It’s a well known fact that the much-loved critter can keep a check on the ‘crawling invaders” in your garden and prevent any pests from destroying and killing your vegetation.
But is the cutesy beetle a pest itself? Do they eat fruit?
Yes, ladybugs do eat fruit. Aphids are the primary food source for most species of ladybugs. However, they will eat low acid fruits like apples, pears, grapes, and blueberries. It is the sugar in the fruit that provide ladybugs with energy. For pet ladybugs rehydrating apricots or raisins is a good food option.
While this might come as a surprise and seem unusual, it is important to know that it is generally not their first food choice, but perhaps not that unusual.
So, why would a ladybug eat fruit when it is not their first meal choice?
Read on to find out.
Why Do Ladybugs Eat Fruit?
Ladybugs love the sweetness found inside the fruit. Some sources even advise on feeding your pet ladybugs with a honey-water mixture so they can get that sweetness they might love so much.
When it comes to diet, as well as living conditions and behavior each ladybug species differ,
Therefore, those taking on a task to keep a ladybug as a pet should first research and determine the type of the ladybug before deciding on the diet.
For example, looking at three common ladybug species found in Australia, the common spotted ladybird is a ferocious killer and can eat up to 2,500 aphids in its life.
The mealy bug ladybird is a fungus feeding species and has been said to have saved the California citrus industry in 1891.
Alternatively, the 28 spotted (also known as leaf-eating ladybirds) larvae and adults are vegetarian and feed on a range of plants.
What Types Of Fruit Do Ladybugs Prefer To Eat?
The species that do go for fruit as an option can feast on fruit types with low acid levels. You might spot them nibbling on apples, blackberries, blueberries, cherries, grapes, peaches, pears, nectarines, and raspberries.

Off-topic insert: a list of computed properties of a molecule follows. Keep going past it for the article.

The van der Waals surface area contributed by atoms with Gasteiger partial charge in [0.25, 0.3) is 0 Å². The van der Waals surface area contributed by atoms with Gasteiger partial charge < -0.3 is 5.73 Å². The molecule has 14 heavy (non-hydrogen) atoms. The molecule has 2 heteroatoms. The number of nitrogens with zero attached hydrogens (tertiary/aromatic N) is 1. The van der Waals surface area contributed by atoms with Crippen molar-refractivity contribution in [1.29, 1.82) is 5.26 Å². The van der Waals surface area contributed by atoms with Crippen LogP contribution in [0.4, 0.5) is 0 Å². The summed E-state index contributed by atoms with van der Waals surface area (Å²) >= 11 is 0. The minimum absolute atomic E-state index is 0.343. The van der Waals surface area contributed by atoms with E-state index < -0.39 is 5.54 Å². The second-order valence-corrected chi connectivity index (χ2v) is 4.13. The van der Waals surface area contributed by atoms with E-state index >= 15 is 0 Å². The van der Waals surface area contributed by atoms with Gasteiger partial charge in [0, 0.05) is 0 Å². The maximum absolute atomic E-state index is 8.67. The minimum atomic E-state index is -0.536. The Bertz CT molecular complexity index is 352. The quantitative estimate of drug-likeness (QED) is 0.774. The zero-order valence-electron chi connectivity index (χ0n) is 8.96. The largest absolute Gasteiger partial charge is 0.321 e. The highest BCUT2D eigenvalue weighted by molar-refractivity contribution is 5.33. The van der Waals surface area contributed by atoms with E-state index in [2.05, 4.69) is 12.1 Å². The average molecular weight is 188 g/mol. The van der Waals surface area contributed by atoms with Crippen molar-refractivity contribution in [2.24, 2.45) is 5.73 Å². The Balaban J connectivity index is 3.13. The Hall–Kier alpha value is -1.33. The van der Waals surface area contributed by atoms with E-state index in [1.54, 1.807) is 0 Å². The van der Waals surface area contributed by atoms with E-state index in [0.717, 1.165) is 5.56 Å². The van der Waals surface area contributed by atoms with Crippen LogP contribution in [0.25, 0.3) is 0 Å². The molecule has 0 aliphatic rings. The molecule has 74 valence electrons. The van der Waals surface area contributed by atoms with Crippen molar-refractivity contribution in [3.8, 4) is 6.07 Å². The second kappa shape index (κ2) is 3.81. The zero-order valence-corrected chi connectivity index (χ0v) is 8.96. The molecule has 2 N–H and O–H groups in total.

It is also common to see ladybeetles snacking on strawberries as they are sweet, but also soft.
As mentioned above, ladybugs prefer fruits with a high sugar content.
Are Any Fruits Poisonous To Ladybugs?
Ladybugs can eat a wide variety of fruit, but experts recommend avoiding acidic plants.
It is believed that acids can break down food reserve and function as a natural pesticide, but there is no scientific evidence behind this.
One site suggests using citrus as an ingredient for the home-made repellent to rid pets of fleas.
The general opinion is that too much acid can be bad for ladybugs, and given their size, it is probably understandable.
Fruit high in acid includes items like lemons, limes, blue plums, pomegranates, grapefruit, and pineapple.
According to some sources, grapes are also high in acid with a pH of 2.9-3.20, however, most resources list this, as well as rehydrated raisins as safe to feed ladybugs due to the high sugar content contained in them.
This contradiction suggests that it is not the acidity level in citrus fruit that is bad for ladybugs, but perhaps another factor.
Can Ladybugs Live Off Fruit Alone?
Whether or not a ladybug can live on fruit alone is a good question and will depend on the species.
Most species have aphids as the main food source, a small pest that sucks juices from various plants in your garden and eventually kills them as a result.
In fact, with their ferocious appetites, they can eat up to 25 aphids in a single day, and depending on the species, from 2000 – 5000 in a lifetime.